Washington Gas has found about 1,400 active leaks in underground service lines within a 100-square-mile area of Prince George's County, according to a report the utility sent late yesterday to the Maryland Public Service Commission.
The leaks are not considered hazardous because the vapor remains underground and has not migrated into homes or buildings, Washington Gas spokesman Tim Sargeant said after releasing the 33-page report. The company plans to repair all leaks within six months, the report said.
Washington Gas has been under scrutiny since a District Heights house exploded in March after its residents complained of a gas odor. Since then, company officials have acknowledged that they had noticed an increase in the number of leaks in the county a year and a half ago.
Sargeant could not say how many leaks the company has found since first discovering the problem. He also could not say how many leaks have been considered hazardous. Such leaks have been fixed immediately, he said. "We've been addressing this since before the District Heights explosion," he said. "We have continued to work on fixing the leaks."
Company officials have attributed the leaks to deterioration of rubber seals within mechanical couplings that link service lines, but they have not found a cause. The couplings were installed throughout the region until the 1970s, but Prince George's has a large concentration of them. The utility said it is investigating why the county has so many of the couplings.
The commission, which regulates utilities in the state, opened an inquiry into the gas leaks 15 days ago and set yesterday as the deadline for Washington Gas to submit answers to seven questions, including the location of leaks and a description of the investigation into their cause. The commission also asked the utility to provide monthly reports on the status of the repairs.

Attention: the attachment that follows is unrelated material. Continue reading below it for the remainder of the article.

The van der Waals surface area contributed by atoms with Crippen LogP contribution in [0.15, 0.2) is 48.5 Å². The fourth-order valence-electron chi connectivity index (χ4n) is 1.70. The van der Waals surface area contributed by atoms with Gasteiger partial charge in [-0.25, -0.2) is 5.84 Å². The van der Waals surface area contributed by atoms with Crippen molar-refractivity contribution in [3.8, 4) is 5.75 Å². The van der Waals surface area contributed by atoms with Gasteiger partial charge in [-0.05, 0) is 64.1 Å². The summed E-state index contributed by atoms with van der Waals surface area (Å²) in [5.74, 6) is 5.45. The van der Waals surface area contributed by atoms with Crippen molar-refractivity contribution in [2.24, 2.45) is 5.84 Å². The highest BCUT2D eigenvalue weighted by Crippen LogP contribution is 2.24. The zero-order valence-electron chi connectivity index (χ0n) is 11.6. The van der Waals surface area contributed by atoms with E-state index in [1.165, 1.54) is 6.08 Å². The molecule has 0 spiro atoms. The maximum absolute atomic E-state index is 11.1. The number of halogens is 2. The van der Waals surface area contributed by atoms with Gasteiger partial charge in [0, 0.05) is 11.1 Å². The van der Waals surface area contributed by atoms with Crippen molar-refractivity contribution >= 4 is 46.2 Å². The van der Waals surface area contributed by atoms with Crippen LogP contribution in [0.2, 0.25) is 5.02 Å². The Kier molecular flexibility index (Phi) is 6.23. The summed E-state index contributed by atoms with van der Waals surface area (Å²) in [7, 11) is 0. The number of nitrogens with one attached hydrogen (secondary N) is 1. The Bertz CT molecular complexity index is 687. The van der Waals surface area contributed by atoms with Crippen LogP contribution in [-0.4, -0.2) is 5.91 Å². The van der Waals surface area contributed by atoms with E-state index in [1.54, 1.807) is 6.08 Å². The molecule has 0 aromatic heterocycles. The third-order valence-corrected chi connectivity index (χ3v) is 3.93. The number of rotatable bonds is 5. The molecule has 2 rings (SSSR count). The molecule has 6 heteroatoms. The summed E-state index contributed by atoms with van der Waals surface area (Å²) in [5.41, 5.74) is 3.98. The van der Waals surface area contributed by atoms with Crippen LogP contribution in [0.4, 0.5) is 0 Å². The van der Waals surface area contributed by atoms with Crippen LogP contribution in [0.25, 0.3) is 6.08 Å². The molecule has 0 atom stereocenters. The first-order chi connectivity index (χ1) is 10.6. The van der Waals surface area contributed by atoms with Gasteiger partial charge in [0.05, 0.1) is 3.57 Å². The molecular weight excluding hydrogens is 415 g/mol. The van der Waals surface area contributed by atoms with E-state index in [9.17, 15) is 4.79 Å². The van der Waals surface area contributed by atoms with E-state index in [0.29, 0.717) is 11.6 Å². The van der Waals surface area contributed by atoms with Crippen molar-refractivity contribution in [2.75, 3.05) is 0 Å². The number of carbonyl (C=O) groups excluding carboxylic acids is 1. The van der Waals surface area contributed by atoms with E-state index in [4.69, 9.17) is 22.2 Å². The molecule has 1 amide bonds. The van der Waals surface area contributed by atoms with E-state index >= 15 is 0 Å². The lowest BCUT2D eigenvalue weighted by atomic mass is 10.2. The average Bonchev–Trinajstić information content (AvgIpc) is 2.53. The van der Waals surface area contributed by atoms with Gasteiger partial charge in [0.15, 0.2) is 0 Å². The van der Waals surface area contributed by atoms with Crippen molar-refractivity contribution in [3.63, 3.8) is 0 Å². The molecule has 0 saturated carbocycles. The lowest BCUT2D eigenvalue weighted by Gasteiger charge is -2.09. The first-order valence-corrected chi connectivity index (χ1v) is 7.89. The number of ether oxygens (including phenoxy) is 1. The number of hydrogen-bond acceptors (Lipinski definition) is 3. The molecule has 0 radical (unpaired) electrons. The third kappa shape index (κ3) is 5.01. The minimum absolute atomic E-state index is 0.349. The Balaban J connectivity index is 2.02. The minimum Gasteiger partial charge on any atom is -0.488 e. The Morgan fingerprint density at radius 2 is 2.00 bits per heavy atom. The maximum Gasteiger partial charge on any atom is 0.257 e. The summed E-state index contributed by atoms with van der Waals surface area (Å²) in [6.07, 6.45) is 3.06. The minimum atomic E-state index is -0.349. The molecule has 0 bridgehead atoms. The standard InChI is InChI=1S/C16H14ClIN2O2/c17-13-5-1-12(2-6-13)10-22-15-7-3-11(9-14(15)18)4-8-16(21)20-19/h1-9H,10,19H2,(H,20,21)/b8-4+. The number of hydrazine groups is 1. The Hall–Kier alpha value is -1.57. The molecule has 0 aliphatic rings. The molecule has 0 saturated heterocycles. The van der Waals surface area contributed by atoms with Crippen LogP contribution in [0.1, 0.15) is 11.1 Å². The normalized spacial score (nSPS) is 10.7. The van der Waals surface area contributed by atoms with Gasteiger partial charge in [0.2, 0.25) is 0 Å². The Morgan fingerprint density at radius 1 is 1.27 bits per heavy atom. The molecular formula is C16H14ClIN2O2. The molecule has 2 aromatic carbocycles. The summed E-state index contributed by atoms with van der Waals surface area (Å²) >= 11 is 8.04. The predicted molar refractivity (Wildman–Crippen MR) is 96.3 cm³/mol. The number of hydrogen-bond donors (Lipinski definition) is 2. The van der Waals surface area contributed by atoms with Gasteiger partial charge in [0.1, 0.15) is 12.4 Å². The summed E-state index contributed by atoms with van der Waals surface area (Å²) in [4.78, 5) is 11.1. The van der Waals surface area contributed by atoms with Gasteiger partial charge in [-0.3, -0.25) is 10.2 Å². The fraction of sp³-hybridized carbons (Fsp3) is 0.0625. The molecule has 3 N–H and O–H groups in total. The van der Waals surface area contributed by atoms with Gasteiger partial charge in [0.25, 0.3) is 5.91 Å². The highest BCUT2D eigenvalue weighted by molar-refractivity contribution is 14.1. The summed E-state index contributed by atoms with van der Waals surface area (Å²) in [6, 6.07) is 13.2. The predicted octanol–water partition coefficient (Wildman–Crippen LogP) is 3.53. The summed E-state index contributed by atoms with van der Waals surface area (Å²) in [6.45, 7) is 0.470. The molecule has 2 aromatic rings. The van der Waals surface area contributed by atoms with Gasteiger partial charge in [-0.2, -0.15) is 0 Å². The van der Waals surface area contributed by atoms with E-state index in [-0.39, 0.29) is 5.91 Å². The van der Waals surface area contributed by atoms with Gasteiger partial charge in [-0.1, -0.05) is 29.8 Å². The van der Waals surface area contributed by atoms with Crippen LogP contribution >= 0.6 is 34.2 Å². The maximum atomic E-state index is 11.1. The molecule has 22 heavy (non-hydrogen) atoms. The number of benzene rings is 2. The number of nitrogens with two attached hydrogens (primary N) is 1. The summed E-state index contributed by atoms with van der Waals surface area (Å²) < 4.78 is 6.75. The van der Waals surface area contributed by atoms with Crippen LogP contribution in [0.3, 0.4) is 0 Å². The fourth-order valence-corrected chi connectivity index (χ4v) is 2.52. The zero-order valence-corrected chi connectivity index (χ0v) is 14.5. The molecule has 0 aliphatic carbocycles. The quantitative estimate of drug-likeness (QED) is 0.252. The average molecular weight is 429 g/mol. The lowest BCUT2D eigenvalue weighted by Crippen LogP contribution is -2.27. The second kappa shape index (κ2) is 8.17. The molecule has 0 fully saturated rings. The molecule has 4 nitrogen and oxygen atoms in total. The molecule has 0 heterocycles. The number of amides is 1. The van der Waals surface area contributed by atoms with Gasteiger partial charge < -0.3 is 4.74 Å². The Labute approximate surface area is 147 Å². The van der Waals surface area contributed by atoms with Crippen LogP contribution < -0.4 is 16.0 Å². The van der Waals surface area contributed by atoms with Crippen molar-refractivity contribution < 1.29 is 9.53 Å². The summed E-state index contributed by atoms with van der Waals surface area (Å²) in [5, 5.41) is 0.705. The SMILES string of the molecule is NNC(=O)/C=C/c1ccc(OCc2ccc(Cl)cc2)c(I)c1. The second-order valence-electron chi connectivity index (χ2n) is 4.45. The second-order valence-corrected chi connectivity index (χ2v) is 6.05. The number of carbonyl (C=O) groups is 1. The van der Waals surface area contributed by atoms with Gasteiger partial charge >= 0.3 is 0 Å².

Christine Nizer, a spokeswoman for the commission, said last night that agency officials had not had a chance to read the report.
"We did receive the documents that we requested from Washington Gas," she said. "The commissioners will review those documents and take appropriate actions after having a chance to review them."
The report included the locations of the leaks, which company officials said are primarily south of Route 50. Some of the neighborhoods in the affected area are in Lanham, Clinton, Suitland, Oxon Hill and Capitol Heights.
Washington Gas officials said they have hired several firms, including Akron Rubber Development Laboratory Inc., to determine the cause of the leaks. Sargeant said the firms have not yet produced any findings.
In the meantime, the company plans to spend $75 million to repair the faulty lines.
The project will involve inserting new plastic pipes that do not require couplings into the existing steel service lines that lead into homes. If that doesn't work, the company will replace the service lines. Couplings on the gas mains outside homes and beneath streets will be sealed with a permanent bonding material. If that doesn't work, those, too, will be replaced.
In an effort to get the work done on time, the company will hire 60 outside contractor crews to supplement its employees.